The Chinese company contracted in the controversial Morupule B expansion project, China National Electric Equipment Corporation (CNEEC), is reported to be blackmailing Botswana with a threat to pull the plug off the project or abandon it all together if they are not exempted from paying the P600 million they owe the taxman in unpaid value added tax (VAT) ÔÇô Sunday Standard investigations have revealed.
The threat comes after the Botswana Revenue Services (BURS) obtained a garnishee order allowing them to impound the CNEEC payment from the Botswana Power Corporation (BPC).
Sunday Standard investigations have turned up information that the BPC was forced to violate the High Court order and pay CNEEC its money because the Chinese company was threatening to either abandon the project or switch it off.
The Chinese company had initially approached government for a tax exemption. When their proposal was turned down, they then turned to the BPC to masquerade as the importer of construction material from China, thus offloading liability for VAT on the Botswana parastatal. Although the Chinese company has been claiming its VAT refunds from BURS, it has not been paying its share of VAT, which has accumulated to a staggering P600 million.
It has emerged that invoices for the project are generated in China and payments are also made in China where the financing bank is based, and invoices are only presented to the BPC for purposes of issuing certificate to facilitate payments ÔÇô cutting out BURS. It has further emerged that although the project is experiencing failures, which have resulted in frequent power supply disruptions, the BPC has already disbursed more than 90 percent of the payment complete with certificates to back the payments.
Contacted for comments, BURS spokesperson, Refilwe Mogami, told Sunday Standard that “the garnishee order that has been issued only concerns the BURS and the said client” and cannot be discussed with a third party.
Responding to a Sunday Standard questionnaire, BPC spokesperson, Spencer Moreri, on the other hand stated that, “the Corporation is not in a position to divulge any information to third parties as per the contractual obligations of the contract in regard to communication”.
A number of local big names are being whispered as sub contractors in the controversial project and are believed to have been part of the massive tax evasion. Sources close to CNEEC have revealed that as part of its investigation, BURS has been demanding a list of all subcontractors in the project, but the Chinese company is cagey with the information.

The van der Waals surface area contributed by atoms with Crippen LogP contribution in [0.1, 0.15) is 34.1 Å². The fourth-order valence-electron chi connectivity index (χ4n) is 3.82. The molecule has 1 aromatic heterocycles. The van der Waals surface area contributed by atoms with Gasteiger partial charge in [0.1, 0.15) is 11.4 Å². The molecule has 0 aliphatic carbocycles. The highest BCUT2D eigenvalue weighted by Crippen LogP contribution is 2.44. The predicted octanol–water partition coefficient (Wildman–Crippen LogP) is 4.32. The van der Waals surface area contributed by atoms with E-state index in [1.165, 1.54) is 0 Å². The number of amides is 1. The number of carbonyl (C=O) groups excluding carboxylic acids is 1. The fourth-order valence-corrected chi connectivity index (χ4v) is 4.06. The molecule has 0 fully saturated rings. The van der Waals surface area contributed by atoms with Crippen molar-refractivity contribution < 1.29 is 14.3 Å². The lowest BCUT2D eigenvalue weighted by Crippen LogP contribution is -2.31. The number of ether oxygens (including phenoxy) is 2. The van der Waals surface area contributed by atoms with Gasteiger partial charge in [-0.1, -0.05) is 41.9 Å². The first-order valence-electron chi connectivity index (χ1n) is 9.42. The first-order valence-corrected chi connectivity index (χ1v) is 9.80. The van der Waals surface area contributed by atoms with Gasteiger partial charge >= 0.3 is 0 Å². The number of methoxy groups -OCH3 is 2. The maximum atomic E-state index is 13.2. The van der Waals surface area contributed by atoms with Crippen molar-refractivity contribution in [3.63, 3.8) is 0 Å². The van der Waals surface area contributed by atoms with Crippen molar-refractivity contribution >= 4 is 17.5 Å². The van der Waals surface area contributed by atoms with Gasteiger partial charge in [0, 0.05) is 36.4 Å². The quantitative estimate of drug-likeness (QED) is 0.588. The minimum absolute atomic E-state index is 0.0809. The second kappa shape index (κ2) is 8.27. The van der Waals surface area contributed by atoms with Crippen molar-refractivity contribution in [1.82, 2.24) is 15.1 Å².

BURS is understood to be preparing for a court battle with BPC and the Chinese company, and has already alerted the Commissioner of Immigration to ensure that CNEEC directors do not skip the country. With most of the payments due to CNEEC already disbursed, the cash strapped BPC may end up saddled with the P600 million VAT bill.
Indications are that electricity consumers are going to bear the brunt for Morupule B blunders. Besides frequent power supply disruptions, the corporation has also announced electricity tariff hikes beginning next month, coupled with an undisclosed bailout it received from the government.
The corporation says administration fees, which covers billing costs and payment of commissions to Electricity Vendors, will be increased from P51.17 to P66.53 for Business and Government users, while for Domestic consumers the increment shall be from P19.12 to P21.98.
An analyst close to BPC issues pointed out that beside the failure of the Morupule B, the corporation is faced with losses from a badly structured “financial instruments” at a time when they borrowed money from China.
“BPC does not have any choice but to increase tariffs because they are making losses. They borrowed in United States dollars which is fast appreciating in value against the Pula,” an analyst said. “In the next 10-to- 20 years, its financial problems are expected to be worse than now if you were to take the pula devaluation into consideration. If you look closely at the problem, it is not necessarily that they are buying power at high price, rather it is because of the loan.”
The total cost of the project is P 11 billion, of which P 6 billion or (US $ 850 million) is from China and the rest from government and the World Bank.